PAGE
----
, Professor, Metropolitan Design Center
The future of transportation is inseparable from the future of work. Over the last century, transportation has focused on moving people and goods, but work in the 21st century has started to change dramatically due to vehicle automation, changing consumer patterns, and the rise of virtual retail. These factors will bring profound changes in transportation, infrastructure, and access to resources in the city, including housing, food, public spaces, and labor opportunities.
This research project is investigating the implications of the forthcoming changes in transportation, mobility, and the nature of work. It is focusing on the impact of vehicle automation on jobs access and is exploring the tensions that arise as new vehicle automation technologies are introduced into the streets of neighborhoods with historically disadvantaged residents. The generative questions we are asking as we engage in this research are:
1) What new kinds of jobs might emerge as a result of vehicle automation and where might they occur?
2) What kinds of jobs will disappear as a result of vehicle automation? Where might their disappearance occur?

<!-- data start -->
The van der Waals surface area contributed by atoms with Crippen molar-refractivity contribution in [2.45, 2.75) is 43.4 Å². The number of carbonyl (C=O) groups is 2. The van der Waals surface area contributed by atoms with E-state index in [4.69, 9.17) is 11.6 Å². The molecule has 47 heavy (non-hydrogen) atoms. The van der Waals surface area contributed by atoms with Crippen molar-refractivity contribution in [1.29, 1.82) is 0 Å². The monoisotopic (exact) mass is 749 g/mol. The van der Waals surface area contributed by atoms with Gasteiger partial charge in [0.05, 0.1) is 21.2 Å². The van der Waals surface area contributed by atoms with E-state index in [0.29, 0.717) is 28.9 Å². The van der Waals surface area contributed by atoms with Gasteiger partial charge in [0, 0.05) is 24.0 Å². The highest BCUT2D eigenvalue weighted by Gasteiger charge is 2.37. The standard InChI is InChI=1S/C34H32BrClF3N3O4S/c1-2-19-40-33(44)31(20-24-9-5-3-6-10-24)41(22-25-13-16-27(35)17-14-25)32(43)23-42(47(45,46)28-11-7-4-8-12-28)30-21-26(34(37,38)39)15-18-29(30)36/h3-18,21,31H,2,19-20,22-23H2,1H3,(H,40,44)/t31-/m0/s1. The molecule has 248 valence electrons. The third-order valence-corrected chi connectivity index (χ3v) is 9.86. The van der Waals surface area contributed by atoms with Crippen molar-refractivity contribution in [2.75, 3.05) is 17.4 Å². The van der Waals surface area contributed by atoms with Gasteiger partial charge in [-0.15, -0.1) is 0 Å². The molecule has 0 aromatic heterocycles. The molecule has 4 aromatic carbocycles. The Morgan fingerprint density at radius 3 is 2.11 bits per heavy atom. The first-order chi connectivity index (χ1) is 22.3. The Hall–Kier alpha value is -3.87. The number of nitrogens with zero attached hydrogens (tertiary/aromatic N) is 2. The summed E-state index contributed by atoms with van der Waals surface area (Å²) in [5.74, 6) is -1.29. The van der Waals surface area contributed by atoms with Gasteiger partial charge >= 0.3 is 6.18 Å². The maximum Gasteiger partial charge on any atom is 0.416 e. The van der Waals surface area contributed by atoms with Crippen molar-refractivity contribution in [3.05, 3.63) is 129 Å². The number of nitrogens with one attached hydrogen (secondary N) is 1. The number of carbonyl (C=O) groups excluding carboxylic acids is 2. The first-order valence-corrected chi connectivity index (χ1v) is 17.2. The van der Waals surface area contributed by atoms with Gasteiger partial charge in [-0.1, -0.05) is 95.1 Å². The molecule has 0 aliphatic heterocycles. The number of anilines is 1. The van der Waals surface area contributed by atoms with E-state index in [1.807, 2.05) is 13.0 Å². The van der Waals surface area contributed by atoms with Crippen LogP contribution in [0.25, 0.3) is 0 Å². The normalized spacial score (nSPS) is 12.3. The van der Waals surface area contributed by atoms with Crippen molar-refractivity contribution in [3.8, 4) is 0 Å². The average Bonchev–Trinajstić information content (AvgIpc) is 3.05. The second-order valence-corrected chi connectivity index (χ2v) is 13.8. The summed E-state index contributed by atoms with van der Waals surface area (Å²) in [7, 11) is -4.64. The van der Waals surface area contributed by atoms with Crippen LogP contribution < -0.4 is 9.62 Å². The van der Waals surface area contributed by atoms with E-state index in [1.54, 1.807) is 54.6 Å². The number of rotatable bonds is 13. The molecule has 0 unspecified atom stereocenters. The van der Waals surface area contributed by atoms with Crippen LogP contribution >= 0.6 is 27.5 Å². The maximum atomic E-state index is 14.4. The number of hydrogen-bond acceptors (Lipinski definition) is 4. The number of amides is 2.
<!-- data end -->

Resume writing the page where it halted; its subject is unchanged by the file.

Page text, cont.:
3) How might automated vehicles themselves become work places and what form might that take?
4) How might automated vehicles displace existing workplaces and what form may those existing workplaces take in order to remain relevant?
5) What implications does vehicle automation have for office, retail, residential, and industrial land uses?
6) What implications does vehicle automation have for existing urban form, residential patterns, urban development patterns, access to housing, and public infrastructures?
7) How might work be spatially re-distributed and what implications might that have for community development, gentrification, and residential segregation?
8) What impact might vehicle automation and the transformation of labor have for historically disadvantaged communities?